The Scotland and British and Irish Lions medic Dr James Robson has admitted “in hindsight” the Scotland versus France Six Nations match at Murrayfield last month should, perhaps, not have taken place.
The clouds of the coronavirus crisis in Europe were gathering from the weekend Scotland beat Italy 17-0 in Rome on 22 February but, despite other matches in the championship being postponed, the Scottish Rugby Union and tournament organisers pressed on with the match on Sunday 8 March which attracted thousands of French fans to Edinburgh and was played in front of a capacity 67,000 crowd.
“We took advice. The best advice we could have in collaboration with the government at the time,” said Dr Robson. “It felt the right thing to do, subsequently things have changed, knowledge has changed.
“Sport has closed down, and mass gatherings have now closed down but you can only operate on the guidance you are given at hand and certainly put in all the mitigating factors you were recommended at hand at the time by the World Health Organisation and the government.
“We had sanitising stations. We were putting out public health messages. In hindsight, you might say ‘should it have gone ahead or should it not?’ But at the time that certainly felt the right thing to do.”
The first person to die from Covid-19 in Scotland was an elderly French rugby fan, who was suffering from cancer and was in the capital with his two sons for the match.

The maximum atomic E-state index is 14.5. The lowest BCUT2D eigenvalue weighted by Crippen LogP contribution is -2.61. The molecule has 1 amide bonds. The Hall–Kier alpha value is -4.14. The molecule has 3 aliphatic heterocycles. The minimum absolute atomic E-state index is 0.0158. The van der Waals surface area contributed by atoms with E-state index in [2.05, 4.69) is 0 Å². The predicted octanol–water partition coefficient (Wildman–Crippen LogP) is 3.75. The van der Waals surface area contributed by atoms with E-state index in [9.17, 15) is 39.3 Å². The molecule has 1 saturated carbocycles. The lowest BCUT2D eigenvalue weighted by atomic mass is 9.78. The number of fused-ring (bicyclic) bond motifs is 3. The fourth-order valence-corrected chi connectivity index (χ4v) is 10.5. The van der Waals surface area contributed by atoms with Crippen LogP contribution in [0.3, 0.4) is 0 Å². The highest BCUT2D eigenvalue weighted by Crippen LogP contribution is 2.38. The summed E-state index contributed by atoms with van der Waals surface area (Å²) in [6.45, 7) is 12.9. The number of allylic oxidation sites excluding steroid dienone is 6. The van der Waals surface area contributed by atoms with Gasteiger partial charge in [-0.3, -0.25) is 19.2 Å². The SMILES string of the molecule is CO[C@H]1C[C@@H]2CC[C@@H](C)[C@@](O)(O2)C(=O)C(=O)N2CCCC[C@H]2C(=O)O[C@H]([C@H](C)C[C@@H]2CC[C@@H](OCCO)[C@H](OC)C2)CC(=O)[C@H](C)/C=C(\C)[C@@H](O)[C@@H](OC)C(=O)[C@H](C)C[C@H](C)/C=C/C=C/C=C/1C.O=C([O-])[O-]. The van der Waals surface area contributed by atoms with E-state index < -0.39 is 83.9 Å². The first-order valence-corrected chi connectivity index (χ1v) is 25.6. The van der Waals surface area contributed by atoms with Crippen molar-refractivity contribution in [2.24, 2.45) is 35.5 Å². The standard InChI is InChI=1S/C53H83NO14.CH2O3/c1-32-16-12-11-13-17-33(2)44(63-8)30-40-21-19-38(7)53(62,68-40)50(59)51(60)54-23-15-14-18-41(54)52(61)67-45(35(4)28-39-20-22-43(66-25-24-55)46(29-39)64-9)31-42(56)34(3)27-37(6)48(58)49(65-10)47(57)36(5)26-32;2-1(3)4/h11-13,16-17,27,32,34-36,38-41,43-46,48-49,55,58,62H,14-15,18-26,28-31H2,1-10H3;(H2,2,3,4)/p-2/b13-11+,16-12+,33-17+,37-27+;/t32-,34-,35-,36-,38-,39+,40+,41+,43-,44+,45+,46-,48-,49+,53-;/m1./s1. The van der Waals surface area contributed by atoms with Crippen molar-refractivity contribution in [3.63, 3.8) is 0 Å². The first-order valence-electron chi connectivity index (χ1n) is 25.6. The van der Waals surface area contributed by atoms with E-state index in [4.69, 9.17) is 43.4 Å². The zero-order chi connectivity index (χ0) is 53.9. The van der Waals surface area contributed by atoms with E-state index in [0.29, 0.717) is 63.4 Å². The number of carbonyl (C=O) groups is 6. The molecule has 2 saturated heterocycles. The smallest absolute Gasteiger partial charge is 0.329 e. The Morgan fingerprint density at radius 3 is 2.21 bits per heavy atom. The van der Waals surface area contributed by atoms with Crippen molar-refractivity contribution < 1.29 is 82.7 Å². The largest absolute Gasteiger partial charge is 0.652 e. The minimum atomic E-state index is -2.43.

Fit, young rugby players are not immune to this global threat, as was made clear six weeks ago when one of the Women’s international squad contracted the virus while in northern Italy for the subsequently postponed match in Legnano, near Milan.
Dr Robson confirmed that the player, who is believed to be recovering well, is not the only Scotland international to have been hit by the Covid-19 virus.
“If you look at the population in general and the spread of infection... I am aware of one or two of our players who have had the Covid-19 illness,” said the doctor.
“Currently we have got a reasonable state of health but we have been monitoring that closely.
“So far, there have been some female members of the squad that have ended up in hospital, which is an unfortunate place to be. There are two aspects of the virus that I was telling the boys that they were relatively safe because they were younger but they take such a toll on their immune systems with that amount of training they do that makes them doubly exposed. But I did say that because they were younger than 60 unlike me they would be less exposed.”